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At the close of the warmly contested election of Westminster in the year 1784, Mr. Fox had on the face of the poll a majority of two hundred and thirtyfive votes over his opponent, sir Cecil Wray. Notwithstanding this majority, the high bailiff refused to make a return in favour of Mr. Fox, alleging that he had reasons to suspect the validity of many of his votes; and therefore, he could not conscientiously do it without a scrutiny.

As soon as parliament met, Mr. Lee, late attorney general, moved, “ That the high bailiff of Westminster, on the day upon which the writ of election expired, ought to have returned two citizens to serve in parliament for that city.This resolution being disposed of by ministers moving the previous question, it was succeeded by one which was carried, commanding the attendance of the high bailiff at the bar of the house. After an elaborate discussion by counsel in behalf of each party, the motion was renewed, That the high bailiff be directed forthwith to make his return." On this motion Mr. Fox delivered the annexed speech. The motion, however, was negatived, and then it was moved and carried, “ That the high bailiff do proceed in the scrutiny with all possible despatch.Thus the matter rested during the session. Mr. Fox did not in consequence lose his seat in parliament. He came in through the kindness of a friend for a small borough in the Orkneys; which gave

occasion to Mr. Pitt to remark with the causti. city of sarcasm 'he sometimes indulged, “ that his great antagonist had undergone a sort of banishment; being driven by the impulse of patriotick indignation, as an exile from his native clime, to seek refuge in the stormy and desolate shores of the ultima Thule.”

Early in the next session, the subject of the election was revived, by a motion similar to the one of the preceding session, commanding_the bailiff to make a return. It too was rejected. But the friends of Mr. Fox were not discouraged by these repeated defeats. They renewed the same motion several times afterwards, and ultimately prevailed. Mr. Fox took his seat for Westminster.



BEFORE I enter upon the consideration of this question, I cannot help expressing my surprise, that those who sit over against me [the ministry) should have been hitherto silent in this debate. Common candour might have taught them to have urged whatever objections they have to urge, against the motion of my honourable friend before this time; because in that case I should have had an opportunity of replying to their arguments, and sure it would have been fair to allow me the slight favour of being the last speaker upon such a subject. But, sir, I have no reason to expect indulgence, nor do I know that I shall meet with bare justice in this house. * Sir, I say that I have no reason to expect indulgence, nor do I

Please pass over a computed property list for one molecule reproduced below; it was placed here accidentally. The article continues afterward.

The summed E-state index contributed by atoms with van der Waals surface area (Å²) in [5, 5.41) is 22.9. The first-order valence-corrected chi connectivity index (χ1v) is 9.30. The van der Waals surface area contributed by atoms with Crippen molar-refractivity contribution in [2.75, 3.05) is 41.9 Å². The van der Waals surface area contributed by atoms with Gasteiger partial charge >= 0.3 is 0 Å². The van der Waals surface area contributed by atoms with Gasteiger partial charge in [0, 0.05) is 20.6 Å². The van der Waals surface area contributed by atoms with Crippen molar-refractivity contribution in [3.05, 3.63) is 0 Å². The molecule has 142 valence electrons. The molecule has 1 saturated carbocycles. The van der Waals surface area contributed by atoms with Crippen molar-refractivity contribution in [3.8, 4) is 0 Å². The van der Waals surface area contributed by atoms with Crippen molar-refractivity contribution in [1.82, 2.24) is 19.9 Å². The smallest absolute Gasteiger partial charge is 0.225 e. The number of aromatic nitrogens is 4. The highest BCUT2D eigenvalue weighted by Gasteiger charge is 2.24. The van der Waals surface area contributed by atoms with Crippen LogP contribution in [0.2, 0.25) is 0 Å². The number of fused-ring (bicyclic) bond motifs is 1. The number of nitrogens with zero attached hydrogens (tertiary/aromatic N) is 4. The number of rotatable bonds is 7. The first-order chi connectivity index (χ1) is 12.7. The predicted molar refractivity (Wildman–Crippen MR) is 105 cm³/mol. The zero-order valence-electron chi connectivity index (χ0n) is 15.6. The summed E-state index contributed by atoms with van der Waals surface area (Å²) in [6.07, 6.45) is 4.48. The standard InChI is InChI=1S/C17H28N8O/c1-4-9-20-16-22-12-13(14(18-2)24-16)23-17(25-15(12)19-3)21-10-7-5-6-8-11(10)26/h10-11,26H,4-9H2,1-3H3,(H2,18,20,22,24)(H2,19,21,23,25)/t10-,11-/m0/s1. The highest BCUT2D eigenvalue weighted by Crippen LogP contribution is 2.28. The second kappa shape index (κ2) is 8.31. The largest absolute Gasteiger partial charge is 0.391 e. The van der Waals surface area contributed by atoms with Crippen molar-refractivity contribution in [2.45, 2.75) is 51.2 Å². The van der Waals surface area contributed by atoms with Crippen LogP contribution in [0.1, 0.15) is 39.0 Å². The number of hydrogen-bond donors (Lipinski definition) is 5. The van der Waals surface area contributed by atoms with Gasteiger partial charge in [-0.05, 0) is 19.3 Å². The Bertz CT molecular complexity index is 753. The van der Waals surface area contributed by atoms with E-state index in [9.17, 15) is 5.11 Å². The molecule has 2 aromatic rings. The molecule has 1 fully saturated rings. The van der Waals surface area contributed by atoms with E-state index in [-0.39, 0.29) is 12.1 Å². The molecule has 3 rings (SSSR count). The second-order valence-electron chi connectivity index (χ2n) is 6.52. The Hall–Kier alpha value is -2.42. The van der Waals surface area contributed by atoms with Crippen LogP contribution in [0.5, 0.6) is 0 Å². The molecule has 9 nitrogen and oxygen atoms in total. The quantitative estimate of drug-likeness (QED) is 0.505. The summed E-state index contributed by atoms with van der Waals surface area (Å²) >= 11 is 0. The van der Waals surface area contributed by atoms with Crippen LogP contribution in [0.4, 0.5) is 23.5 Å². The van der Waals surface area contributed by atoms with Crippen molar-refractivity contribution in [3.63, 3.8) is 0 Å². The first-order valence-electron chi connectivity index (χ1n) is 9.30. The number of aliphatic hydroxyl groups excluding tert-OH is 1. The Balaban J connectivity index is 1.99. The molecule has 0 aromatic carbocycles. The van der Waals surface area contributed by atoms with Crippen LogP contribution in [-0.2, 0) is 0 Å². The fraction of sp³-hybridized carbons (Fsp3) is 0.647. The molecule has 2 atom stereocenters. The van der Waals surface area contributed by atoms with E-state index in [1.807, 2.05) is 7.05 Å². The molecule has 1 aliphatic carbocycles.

* Expression of disapprobation from the ministerial side of the house.

know that I shall meet with bare justice in this house.t

Mr. Speaker, there is a regular mode of checking any member of this house, for using improper words in a debate, and it is to move, to have the improper words taken down by the clerk, for the purpose of censuring the person who has spoken them. If I have said any thing unfit for this house to hear, or for me to utter- If any gentleman is offended by any thing that fell from me, and has sense enough to point out, and spirit to correct that offence, he will adopt that parliamentary and gentleman-like mode of conduct; and that he may have an opportunity of doing so, I again repeat, That I have no reason to expect INDULGENCE, nor do I know that I shall meet with BARE JUSTICE in this house.

Sir, I am warranted in the use of these words, by events and authorities that leave little to be doubted, and little to be questioned. The treatment this business has received within these walls, the extraordinary proceedings which have sprung from it, the dispositions which have been manifested in particular classes of men, all concur to justify the terms I have adopted, and to establish the truth of what I have asserted.

If the declaration I have made, had happened not to have been supported by the occurrences I allude

consideration of Mr. Grenville's bill is of itself sufficient to vindicate what I have said. That bill, sir, originated in a belief, that this house in the aggregate was an unfit tribunal to decide upon contested elections. It viewed this house, as every popular assembly should be viewed, as a mass of men capable of political dislike and personal aversion; capable of too much attachment and too much animosity; capable of being biassed by weak and by wicked motives; liable to be governed by ministerial infuence, by caprice, and by corruption. Mr. Grenville's bill viewed this house as endued with these